Nature culls the geezers. Virus, heart, cancer, falling and can't get up. lots of tools to accomplish that. The more interesting question is why some survive longer, not just focusing on the current news. As epidemics go, this one is moderate, like a Cat 3 hurricane. Does a little damage but it will pass. And we can't do anything about it except hunker down till it passes, and strengthen our defenses before the next one. Epidemics and hurricanes are similar that there will always be a next one, and most people remain unprepared. Those who can't handle a cat 3 will have no hope in the upcoming cat 5. Not all of the geezers and poor are at risk, just the complacent.
Keith Williams profile picture
@Old Wizard

It takes one concentrated city to get out of control. We have two populations centers of around 5 million people (Sydney, Melbourne). To control the outbreak was a big deal which involved getting the citizens engaged. The US has a leader who joked about the problem at a critical time and said it would go away. A key to the response in Australia was that State and Federal leaders established a national cabinet to address the problem. Normally the states and federal areas fight, especially across the parties. President Trump took the reverse position, mostly trying to blame the states.

If one takes Florida as a comparator.

Florida : cases 77,326; deaths 2,941; new cases today 1,758
Australia : cases 7,355; deaths 102; new cases today 15 (includes a family member who infected 10? relatives and several people returning from overseas)

Florida deaths/million population 137; number of tests 66,635
Australia deaths/million population 4; number of tests 71,830

I rest my case.
CaptainSolo profile picture
How Remdesivir Works to Fight COVID-19 Inside the Body time.com/...
Some other data that might inform the discussion. Brazil has almost an order of magnitude more people than Australia. The largest city in Brazil has over 12 million people, the largest city in Australia has five million plus. The WHO ranks the Australian public health system more than an order of magnitude better than Brazil’s, oh and of course both countries are in the Southern Hemisphere,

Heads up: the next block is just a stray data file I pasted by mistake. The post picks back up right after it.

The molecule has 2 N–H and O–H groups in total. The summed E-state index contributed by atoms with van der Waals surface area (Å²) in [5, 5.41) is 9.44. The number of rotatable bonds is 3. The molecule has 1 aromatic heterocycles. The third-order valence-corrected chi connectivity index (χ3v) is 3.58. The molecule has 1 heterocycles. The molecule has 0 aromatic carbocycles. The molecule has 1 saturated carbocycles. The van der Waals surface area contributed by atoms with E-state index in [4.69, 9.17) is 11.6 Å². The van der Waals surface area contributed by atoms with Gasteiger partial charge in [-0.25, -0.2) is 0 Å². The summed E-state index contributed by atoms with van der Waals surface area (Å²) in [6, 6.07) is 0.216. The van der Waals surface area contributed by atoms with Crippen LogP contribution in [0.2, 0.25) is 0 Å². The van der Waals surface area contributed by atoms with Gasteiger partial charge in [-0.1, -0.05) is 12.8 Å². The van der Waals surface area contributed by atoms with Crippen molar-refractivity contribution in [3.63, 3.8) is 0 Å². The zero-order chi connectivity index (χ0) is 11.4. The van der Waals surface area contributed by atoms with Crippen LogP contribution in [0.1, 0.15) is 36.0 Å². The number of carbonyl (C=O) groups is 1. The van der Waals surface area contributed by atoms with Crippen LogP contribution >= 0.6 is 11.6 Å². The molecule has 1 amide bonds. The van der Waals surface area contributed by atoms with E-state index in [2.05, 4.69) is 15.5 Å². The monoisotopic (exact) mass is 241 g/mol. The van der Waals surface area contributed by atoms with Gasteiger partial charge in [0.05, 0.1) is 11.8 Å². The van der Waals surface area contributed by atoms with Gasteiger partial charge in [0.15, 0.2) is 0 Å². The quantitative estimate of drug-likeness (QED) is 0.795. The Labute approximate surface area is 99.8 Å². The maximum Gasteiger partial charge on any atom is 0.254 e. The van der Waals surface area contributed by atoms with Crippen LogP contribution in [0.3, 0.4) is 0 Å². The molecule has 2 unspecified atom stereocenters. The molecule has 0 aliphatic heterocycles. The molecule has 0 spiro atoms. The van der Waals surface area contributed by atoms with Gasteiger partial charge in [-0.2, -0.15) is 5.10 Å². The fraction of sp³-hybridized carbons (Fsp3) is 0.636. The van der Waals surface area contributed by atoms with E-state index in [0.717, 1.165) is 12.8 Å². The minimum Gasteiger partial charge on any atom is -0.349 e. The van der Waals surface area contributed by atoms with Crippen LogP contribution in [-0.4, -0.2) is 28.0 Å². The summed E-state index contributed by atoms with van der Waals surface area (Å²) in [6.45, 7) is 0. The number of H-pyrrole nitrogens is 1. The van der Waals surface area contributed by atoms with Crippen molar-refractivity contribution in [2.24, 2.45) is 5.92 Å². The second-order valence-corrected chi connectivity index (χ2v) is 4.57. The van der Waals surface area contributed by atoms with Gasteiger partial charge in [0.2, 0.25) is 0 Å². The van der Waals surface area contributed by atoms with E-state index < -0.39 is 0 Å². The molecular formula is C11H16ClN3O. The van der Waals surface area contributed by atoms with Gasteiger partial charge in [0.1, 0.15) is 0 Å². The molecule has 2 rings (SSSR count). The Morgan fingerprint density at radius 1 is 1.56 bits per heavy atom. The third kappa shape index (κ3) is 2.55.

More data. In the US; DC has more reported deaths than 22 states despite being among the slowest to open their economy.. It also seems logical that since it has been estimated that more have had the infection and not known it, than have been tested positive by a factor of 3 to as high as ten, contact tracing can’t find most of the people possibly infected. Not that it shouldn’t be done, but it has to be realized that doing so for the newly tested infected people will not stop the spread possibly of the infection for the majority of infected people. And when the tracing identifies those exposed, without a therapeutic, it will not prevent the exposed from infection.

yet another instance of false equivalence. DC is an island without a moat. having lived there years ago, on the order of 80% of the people in the District during the weekday come in from MD and VA, and as far away as Harpers Ferry; likely even farther these days. lots and lots of opportunity to import Covid. lots and lots.
Keith Williams profile picture
@Old Wizard

Re Brazil versus Australia, all of your points are valid, but surely the defining difference is that Brazil is led by a person who has complete disregard for the dangers of COVID, seeing it as of little consequence. Hence he encourages dangerous behaviour and his is the epicenter of the global problem at the moment (43,389 deaths and up 598 today). Australian leadership by contrast has taken the threat seriously and its response has been led by the medical experts (102 dead). Of course a better comparison is between Australia and the US (now 117,849 dead, up 322 today).

When you consistently get no positives from testing a large number of citizens, you do have a basis for contact tracing and managing outbreaks. I agree with you that when the number of active cases is large, opening up the economy means that you are just letting the virus go. The US had 19,142 new cases today, while Australia had 18, which were almost all due to people in quarantine who recently entered the country.
@Keith Williams "is led by a person who has complete disregard for the dangers of COVID, seeing it as of little consequence."

That sounds oddly familiar.
Noticed some non corrected typos. The intended word suspect was mangled. There are several others that I missed. Please excuse my less than expert typing.ability.
Scripp's Virology has just reported a newly appreciated mutation in SARSCoV2 that has apparently evolved with the spread of the disease and seems to further increase the transmissibility rate of this virus by increasing the number and density of Spike proteins
on the viral capsule.

"In summary.......COVID 19, we show that an S protein mutation that results in more transmissible SARS-CoV-2 also limits shedding of the S1 domain and increases S-protein incorporation into the virion. Further studies will be necessary to determine the impact of this change on the nature and severity of COVID-19."